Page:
Generally, states consider an individual an adult on his or her eighteenth birthday. This seemingly innocuous birthday signifies a transition from the protections afforded to minors in the juvenile justice system to the harsh criminal justice system. As a result, very often, young adults who break the law fail to consider the starkly different treatment they will encounter in the criminal justice system. Nonetheless, the repercussions of their encounter with the criminal justice system are everlasting. Young adults, like juveniles, may be unable to consider the impact of what they will in hindsight consider to be very stupid mistakes. And young adults, like juveniles, may be able to learn from their mistakes and rehabilitate themselves. Because of this, it is vital that the criminal proceedings and records of young adults be kept confidential to enable them to fully rehabilitate and re integrate into society.
The sports gambling market is one of the most rapidly growing markets in the United States. As legal sportsbooks continue to launch their online platforms, build state-of-the-art sportsbook locations throughout the country, and expand their customer base, more and more bets continue to be placed not only in the state of New Jersey, but also in all states where sports gambling has been legalized. Sportsbooks offer bets of all kinds, on any sport you can imagine, and in several different forms. One would think that if the New Jersey sportsbooks offer bets as outlandish as the Gatorade color poured on the winning coach of the Super Bowl, then they would certainly, at the bare minimum, offer bets on Rutgers Football and Seton Hall Basketball. Surprisingly, this is not so. With the large variety of bets that may be placed in the State of New Jersey comes one type of bet that you are not allowed to make, and that is a bet on any collegiate event taking place within the state, or any out-of-state collegiate event involving a New Jersey state school. In addition to this prohibition being very poor public policy, it is an unconstitutional burden on interstate commerce and affects the sports gambling market on a global scale.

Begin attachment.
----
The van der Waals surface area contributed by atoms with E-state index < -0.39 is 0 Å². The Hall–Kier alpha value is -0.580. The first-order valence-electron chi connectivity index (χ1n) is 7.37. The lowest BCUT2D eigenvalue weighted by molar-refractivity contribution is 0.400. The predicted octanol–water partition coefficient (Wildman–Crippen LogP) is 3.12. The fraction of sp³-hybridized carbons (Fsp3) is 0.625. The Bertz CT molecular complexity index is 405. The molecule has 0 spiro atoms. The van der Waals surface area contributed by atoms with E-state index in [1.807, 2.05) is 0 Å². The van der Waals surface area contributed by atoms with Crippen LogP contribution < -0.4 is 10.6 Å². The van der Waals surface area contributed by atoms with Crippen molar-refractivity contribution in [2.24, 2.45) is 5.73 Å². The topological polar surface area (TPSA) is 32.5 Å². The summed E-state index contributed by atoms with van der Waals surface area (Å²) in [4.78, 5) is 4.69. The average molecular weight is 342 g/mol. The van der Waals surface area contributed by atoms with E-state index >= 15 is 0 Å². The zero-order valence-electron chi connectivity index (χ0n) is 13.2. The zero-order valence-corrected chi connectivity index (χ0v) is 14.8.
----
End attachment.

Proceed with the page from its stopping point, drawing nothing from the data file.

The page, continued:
On-campus sexual assault is a crisis affecting men and women all over the country. Under Title IX of the Civil Rights Act, all public institutions are “legally required to respond to and remedy hostile educational environments and the failure to do so is a violation that means a school could risk losing its federal funding.” Title IX proceedings, however, can potentially lead to inefficient decision-making, and the remedies may vary dramatically, leaving survivors retraumatized and unsure of what to expect. In 2018, the Secretary of Education, Betsy DeVos, published drafts of regulations that would give institutions greater leeway in deciding how to implement Title IX. Therefore, it is likely that there will always be issues with the implementation of Title IX, as the law has become increasingly more affected by politics. So, while it remains a choice for victims at public universities, Title IX may not always be the best choice for victims.